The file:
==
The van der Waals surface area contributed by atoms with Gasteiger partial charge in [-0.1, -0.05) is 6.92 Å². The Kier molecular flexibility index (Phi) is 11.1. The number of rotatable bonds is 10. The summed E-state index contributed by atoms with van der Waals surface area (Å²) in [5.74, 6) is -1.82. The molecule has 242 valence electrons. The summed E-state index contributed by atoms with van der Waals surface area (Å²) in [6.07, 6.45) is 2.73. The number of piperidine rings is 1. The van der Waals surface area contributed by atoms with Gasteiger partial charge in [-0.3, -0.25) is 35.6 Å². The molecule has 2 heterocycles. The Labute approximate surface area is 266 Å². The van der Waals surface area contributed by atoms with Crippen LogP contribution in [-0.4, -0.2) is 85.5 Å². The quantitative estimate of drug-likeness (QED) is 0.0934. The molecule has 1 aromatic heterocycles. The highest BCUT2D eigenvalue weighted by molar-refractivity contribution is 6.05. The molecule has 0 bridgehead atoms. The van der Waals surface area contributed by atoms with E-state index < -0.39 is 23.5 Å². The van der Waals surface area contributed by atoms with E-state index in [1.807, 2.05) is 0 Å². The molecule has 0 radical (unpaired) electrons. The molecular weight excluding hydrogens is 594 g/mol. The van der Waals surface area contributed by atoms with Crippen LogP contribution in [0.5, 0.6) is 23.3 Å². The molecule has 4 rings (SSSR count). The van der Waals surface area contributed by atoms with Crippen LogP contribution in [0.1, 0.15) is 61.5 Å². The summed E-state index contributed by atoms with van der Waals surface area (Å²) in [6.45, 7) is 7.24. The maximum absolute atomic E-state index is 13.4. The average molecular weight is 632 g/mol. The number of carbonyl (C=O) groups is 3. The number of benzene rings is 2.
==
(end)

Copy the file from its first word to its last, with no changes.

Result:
The van der Waals surface area contributed by atoms with Gasteiger partial charge in [-0.1, -0.05) is 6.92 Å². The Kier molecular flexibility index (Phi) is 11.1. The number of rotatable bonds is 10. The summed E-state index contributed by atoms with van der Waals surface area (Å²) in [5.74, 6) is -1.82. The molecule has 242 valence electrons. The summed E-state index contributed by atoms with van der Waals surface area (Å²) in [6.07, 6.45) is 2.73. The number of piperidine rings is 1. The van der Waals surface area contributed by atoms with Gasteiger partial charge in [-0.3, -0.25) is 35.6 Å². The molecule has 2 heterocycles. The Labute approximate surface area is 266 Å². The van der Waals surface area contributed by atoms with Crippen LogP contribution in [-0.4, -0.2) is 85.5 Å². The quantitative estimate of drug-likeness (QED) is 0.0934. The molecule has 1 aromatic heterocycles. The highest BCUT2D eigenvalue weighted by molar-refractivity contribution is 6.05. The molecule has 0 bridgehead atoms. The van der Waals surface area contributed by atoms with E-state index < -0.39 is 23.5 Å². The van der Waals surface area contributed by atoms with E-state index in [1.807, 2.05) is 0 Å². The molecule has 0 radical (unpaired) electrons. The molecular weight excluding hydrogens is 594 g/mol. The van der Waals surface area contributed by atoms with Crippen LogP contribution in [0.5, 0.6) is 23.3 Å². The molecule has 4 rings (SSSR count). The van der Waals surface area contributed by atoms with Crippen LogP contribution in [0.1, 0.15) is 61.5 Å². The summed E-state index contributed by atoms with van der Waals surface area (Å²) in [6.45, 7) is 7.24. The maximum absolute atomic E-state index is 13.4. The average molecular weight is 632 g/mol. The number of carbonyl (C=O) groups is 3. The number of benzene rings is 2.